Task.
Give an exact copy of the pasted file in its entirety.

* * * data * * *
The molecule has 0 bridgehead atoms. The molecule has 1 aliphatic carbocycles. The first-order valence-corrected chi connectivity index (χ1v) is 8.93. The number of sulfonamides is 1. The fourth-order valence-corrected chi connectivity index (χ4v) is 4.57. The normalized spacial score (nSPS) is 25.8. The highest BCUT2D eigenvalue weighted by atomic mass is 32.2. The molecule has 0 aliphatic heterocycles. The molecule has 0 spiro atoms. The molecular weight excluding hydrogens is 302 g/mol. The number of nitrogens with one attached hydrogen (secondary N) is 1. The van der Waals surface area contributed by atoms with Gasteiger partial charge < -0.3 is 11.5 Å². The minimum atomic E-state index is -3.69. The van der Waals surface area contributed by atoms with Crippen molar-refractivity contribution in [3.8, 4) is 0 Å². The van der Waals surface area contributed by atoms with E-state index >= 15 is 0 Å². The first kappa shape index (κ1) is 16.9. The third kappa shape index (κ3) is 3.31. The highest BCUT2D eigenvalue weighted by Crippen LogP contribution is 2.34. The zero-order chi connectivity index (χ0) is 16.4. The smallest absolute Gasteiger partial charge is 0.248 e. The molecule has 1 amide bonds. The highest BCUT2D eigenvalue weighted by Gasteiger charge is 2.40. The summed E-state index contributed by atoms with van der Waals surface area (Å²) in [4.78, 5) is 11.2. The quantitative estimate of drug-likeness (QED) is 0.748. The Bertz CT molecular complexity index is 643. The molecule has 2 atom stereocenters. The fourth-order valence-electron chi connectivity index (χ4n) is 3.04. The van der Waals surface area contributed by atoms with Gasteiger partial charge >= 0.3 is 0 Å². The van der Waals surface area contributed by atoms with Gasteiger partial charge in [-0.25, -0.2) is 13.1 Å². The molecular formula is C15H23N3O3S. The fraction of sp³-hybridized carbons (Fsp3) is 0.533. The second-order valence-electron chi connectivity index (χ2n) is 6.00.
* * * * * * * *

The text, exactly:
The molecule has 0 bridgehead atoms. The molecule has 1 aliphatic carbocycles. The first-order valence-corrected chi connectivity index (χ1v) is 8.93. The number of sulfonamides is 1. The fourth-order valence-corrected chi connectivity index (χ4v) is 4.57. The normalized spacial score (nSPS) is 25.8. The highest BCUT2D eigenvalue weighted by atomic mass is 32.2. The molecule has 0 aliphatic heterocycles. The molecule has 0 spiro atoms. The molecular weight excluding hydrogens is 302 g/mol. The number of nitrogens with one attached hydrogen (secondary N) is 1. The van der Waals surface area contributed by atoms with Gasteiger partial charge < -0.3 is 11.5 Å². The minimum atomic E-state index is -3.69. The van der Waals surface area contributed by atoms with Crippen molar-refractivity contribution in [3.8, 4) is 0 Å². The van der Waals surface area contributed by atoms with E-state index >= 15 is 0 Å². The first kappa shape index (κ1) is 16.9. The third kappa shape index (κ3) is 3.31. The highest BCUT2D eigenvalue weighted by Crippen LogP contribution is 2.34. The zero-order chi connectivity index (χ0) is 16.4. The smallest absolute Gasteiger partial charge is 0.248 e. The molecule has 1 amide bonds. The highest BCUT2D eigenvalue weighted by Gasteiger charge is 2.40. The summed E-state index contributed by atoms with van der Waals surface area (Å²) in [4.78, 5) is 11.2. The quantitative estimate of drug-likeness (QED) is 0.748. The Bertz CT molecular complexity index is 643. The molecule has 2 atom stereocenters. The fourth-order valence-electron chi connectivity index (χ4n) is 3.04. The van der Waals surface area contributed by atoms with Gasteiger partial charge >= 0.3 is 0 Å². The van der Waals surface area contributed by atoms with Gasteiger partial charge in [-0.25, -0.2) is 13.1 Å². The molecular formula is C15H23N3O3S. The fraction of sp³-hybridized carbons (Fsp3) is 0.533. The second-order valence-electron chi connectivity index (χ2n) is 6.00.